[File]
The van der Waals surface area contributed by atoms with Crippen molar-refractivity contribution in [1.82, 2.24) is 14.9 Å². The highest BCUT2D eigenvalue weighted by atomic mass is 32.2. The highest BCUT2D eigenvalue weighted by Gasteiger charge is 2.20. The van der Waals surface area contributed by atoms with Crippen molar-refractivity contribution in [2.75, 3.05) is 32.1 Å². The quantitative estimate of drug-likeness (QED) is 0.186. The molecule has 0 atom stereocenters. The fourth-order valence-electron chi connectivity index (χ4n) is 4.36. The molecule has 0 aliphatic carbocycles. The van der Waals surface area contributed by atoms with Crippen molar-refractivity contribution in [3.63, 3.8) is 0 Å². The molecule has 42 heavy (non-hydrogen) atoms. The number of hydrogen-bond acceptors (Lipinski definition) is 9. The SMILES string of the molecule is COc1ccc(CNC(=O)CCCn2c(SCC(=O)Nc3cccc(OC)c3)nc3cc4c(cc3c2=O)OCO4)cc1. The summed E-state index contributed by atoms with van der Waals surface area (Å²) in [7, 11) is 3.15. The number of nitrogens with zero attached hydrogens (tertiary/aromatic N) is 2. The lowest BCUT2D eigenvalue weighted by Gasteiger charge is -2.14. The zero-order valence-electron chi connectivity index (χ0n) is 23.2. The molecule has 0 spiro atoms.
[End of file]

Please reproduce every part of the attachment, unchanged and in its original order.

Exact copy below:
The van der Waals surface area contributed by atoms with Crippen molar-refractivity contribution in [1.82, 2.24) is 14.9 Å². The highest BCUT2D eigenvalue weighted by atomic mass is 32.2. The highest BCUT2D eigenvalue weighted by Gasteiger charge is 2.20. The van der Waals surface area contributed by atoms with Crippen molar-refractivity contribution in [2.75, 3.05) is 32.1 Å². The quantitative estimate of drug-likeness (QED) is 0.186. The molecule has 0 atom stereocenters. The fourth-order valence-electron chi connectivity index (χ4n) is 4.36. The molecule has 0 aliphatic carbocycles. The van der Waals surface area contributed by atoms with Crippen molar-refractivity contribution in [3.63, 3.8) is 0 Å². The molecule has 42 heavy (non-hydrogen) atoms. The number of hydrogen-bond acceptors (Lipinski definition) is 9. The SMILES string of the molecule is COc1ccc(CNC(=O)CCCn2c(SCC(=O)Nc3cccc(OC)c3)nc3cc4c(cc3c2=O)OCO4)cc1. The summed E-state index contributed by atoms with van der Waals surface area (Å²) in [7, 11) is 3.15. The number of nitrogens with zero attached hydrogens (tertiary/aromatic N) is 2. The lowest BCUT2D eigenvalue weighted by Gasteiger charge is -2.14. The zero-order valence-electron chi connectivity index (χ0n) is 23.2. The molecule has 0 spiro atoms.